I woke to a soft hand brushing the hair from my face
and the scent of musky perfume. Anna. Fear cut through
the hazy edges of sleep, and I sat up too fast. Ignoring my
aching stomach muscles, I searched for Dean, but only
Anna sat with me. Weak sunlight shone through the single
window, and the scratchy sheets screamed hospital. So
I didn’t die.
My throat burned as I tamped down tears.
Anna watched me, and I assessed her injuries. There’d
been no time to finish healing her with Dean’s hand
wrapped around my neck, and she would have hidden her
injuries from the doctors. I seized her arm, ignoring her
attempt to pull away in undisguised revulsion. My internal
body scan revealed some older wounds she’d hidden
since I’d healed her a few weeks ago. A sharp pinch of regret
stung me, and then my emotions flew away as I
opened my mind to absorb her injuries.
Anna winced, but I ignored this, too, helping her
deeper bruises to heal. Her broken ribs I’d taken on already,
but I couldn’t heal her concussion. Head wounds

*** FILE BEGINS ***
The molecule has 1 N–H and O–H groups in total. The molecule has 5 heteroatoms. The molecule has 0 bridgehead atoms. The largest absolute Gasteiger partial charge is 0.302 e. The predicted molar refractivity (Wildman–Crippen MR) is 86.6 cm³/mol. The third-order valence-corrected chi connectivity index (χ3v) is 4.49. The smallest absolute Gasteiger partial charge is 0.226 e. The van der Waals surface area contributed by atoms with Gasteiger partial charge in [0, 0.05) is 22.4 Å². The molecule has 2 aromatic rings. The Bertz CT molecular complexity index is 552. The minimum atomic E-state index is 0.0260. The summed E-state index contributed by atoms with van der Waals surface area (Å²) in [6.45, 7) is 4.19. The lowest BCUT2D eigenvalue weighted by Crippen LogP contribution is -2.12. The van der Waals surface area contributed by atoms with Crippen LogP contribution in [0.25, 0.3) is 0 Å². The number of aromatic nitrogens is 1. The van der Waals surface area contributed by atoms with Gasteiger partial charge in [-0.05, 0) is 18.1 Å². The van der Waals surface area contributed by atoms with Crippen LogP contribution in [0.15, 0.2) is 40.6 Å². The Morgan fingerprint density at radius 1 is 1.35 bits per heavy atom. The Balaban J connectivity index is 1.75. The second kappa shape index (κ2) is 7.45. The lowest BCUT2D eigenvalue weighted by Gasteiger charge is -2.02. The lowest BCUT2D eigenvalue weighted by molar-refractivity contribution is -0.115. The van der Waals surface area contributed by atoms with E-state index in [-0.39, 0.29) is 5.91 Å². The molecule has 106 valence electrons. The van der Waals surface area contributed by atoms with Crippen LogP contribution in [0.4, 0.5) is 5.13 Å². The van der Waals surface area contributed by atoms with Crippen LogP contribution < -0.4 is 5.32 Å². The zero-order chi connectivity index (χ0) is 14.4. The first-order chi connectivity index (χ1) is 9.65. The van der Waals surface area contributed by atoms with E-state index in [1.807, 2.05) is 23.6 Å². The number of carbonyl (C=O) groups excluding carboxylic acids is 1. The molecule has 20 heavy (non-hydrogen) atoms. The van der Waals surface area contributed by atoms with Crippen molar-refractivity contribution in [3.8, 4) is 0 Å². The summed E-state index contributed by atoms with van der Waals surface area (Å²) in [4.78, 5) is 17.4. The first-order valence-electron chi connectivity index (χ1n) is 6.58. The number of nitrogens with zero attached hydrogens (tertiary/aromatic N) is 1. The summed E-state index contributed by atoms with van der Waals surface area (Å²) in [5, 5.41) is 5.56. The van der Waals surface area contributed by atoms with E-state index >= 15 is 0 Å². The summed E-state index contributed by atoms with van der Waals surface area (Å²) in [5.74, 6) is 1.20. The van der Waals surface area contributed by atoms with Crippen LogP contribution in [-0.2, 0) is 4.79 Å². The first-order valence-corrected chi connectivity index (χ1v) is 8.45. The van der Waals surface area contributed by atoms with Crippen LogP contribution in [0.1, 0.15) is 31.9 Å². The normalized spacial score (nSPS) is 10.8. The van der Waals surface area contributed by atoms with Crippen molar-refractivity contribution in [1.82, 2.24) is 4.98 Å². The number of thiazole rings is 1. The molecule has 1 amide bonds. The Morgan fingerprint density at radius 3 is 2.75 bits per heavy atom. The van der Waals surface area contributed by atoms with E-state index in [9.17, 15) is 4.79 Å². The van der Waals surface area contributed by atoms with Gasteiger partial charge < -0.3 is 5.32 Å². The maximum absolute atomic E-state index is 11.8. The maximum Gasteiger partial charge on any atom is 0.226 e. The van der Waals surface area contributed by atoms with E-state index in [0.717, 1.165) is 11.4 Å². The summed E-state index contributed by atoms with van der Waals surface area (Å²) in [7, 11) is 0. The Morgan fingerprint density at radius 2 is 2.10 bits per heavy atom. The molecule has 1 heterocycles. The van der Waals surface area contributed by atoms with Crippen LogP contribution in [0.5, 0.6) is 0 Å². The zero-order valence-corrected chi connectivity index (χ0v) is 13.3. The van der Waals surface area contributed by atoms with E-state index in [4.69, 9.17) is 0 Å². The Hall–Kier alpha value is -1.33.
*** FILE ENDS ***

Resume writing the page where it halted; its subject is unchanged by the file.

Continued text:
did the most damage to me and were the most difficult for
me to heal. My mother would have a pounding headache,
but she’d survive to be beaten down another day. Finished,
I sighed in relief. Soft, familiar blue sparks trailed from my
fingertips down her arm as I released her.
She shrank back and started to cry. Frigid cold replaced
the heat of energy that went hand in hand with the healing,
and I shivered. She knew what I could do. How could
she not know with the number of times I’d healed her
since I’d discovered my ability at twelve? She hated my
power and pretended it didn’t exist, even while bruises
sprouted on my skin, twins of those disappearing from
“Where’s Dean?” The rasp of my voice startled me, and
I wondered if the damage caused by strangulation could be
“He’s here, too. He . . . he was hurt . . . when he fell.
His ribs are broken. The doctor says he’ll be okay.”
Her tone said she’d already convinced herself that the
impossible had not happened. She touched my hand in a
rare gesture. “Listen, baby. The cops ...They have a lot
of questions about what happened. I told them it was all a
That explained why she sat with me instead of Dean.
She’d wanted to ensure I’d lie for her. I rolled away so I
wouldn’t have to look at her, and she brushed a tentative
hand through my hair. She would tell me I shouldn’t anger
Dean. If I would just behave ...I’d heard this all a thousand
times before. It was never Dean’s fault when his fist
cuffed her in the head. It was her fault for not getting him
his beer fast enough. It couldn’t be his fault he ground his
lit cigarette into my arm. I should have handed over my
paycheck from the video store.
Sure enough, she started talking about how things would
be different when we got home. We had to try harder to